December 11, 2010 Islamabad
"The enquiry was ordered and led by Mohsin J Baig, the Editor-in-Chief of Online, soon upon his return from
, where he had accompanied Prime Minister Yousaf Raza Gillani during his official visit there. Turkey
The decision to sack Mr. Siddique Sajid was made after it was established in the enquiry that he had ‘solely misused’ his editorial authority in the absence of the news agency’s Editor-in-Chief by ‘fabricating a false story’ on a highly sensitive subject such as the WikiLeaks’ disclosure.
The Online Management regrets the release of the said story by Online, its subsequent publication by media, and the consequent erosion of their public credibility. It assures the subscribers and readers of the news service that stringent measures are being adopted to prevent vested interests from planting such fabricated stories.
The Online International News Network is Pakistan’s largest news agency, with well over a decade long track-record of fair and balanced reporting, both news and photos, from Pakistan, the region and across the world.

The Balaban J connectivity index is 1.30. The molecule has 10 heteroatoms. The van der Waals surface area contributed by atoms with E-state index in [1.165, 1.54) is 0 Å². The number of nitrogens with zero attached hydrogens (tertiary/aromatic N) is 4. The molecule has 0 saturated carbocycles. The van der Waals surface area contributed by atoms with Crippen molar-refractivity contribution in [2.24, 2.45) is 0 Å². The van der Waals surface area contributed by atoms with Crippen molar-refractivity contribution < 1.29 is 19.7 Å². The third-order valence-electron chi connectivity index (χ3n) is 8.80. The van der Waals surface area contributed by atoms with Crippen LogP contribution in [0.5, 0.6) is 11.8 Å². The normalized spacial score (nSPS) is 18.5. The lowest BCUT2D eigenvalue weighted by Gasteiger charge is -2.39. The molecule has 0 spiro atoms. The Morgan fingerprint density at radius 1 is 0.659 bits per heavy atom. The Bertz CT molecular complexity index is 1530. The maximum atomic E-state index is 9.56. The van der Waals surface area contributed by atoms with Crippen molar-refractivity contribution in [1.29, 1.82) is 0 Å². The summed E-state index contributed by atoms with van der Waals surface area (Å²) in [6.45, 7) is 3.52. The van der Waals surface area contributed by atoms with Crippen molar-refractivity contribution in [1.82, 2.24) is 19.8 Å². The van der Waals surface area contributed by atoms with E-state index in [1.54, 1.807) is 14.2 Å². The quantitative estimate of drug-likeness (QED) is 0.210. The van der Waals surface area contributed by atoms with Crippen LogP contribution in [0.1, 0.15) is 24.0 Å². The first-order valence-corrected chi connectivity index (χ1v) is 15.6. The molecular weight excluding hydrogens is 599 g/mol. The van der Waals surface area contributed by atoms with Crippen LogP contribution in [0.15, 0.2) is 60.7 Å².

‘We shall continue to perform this useful role in a responsible way as we have always done,’ said Mohsin J Baig, the Editor-in-Chief.
’I know the difficulty of reporting in a place laced with vested interests operating clandestinely, but reporting on currently the most volatile subject in global media and, that also, without corroborating the story’s contents with factual documents is unacceptable,’ Mr. Baig added, while justifying the sacking of the Editor Online."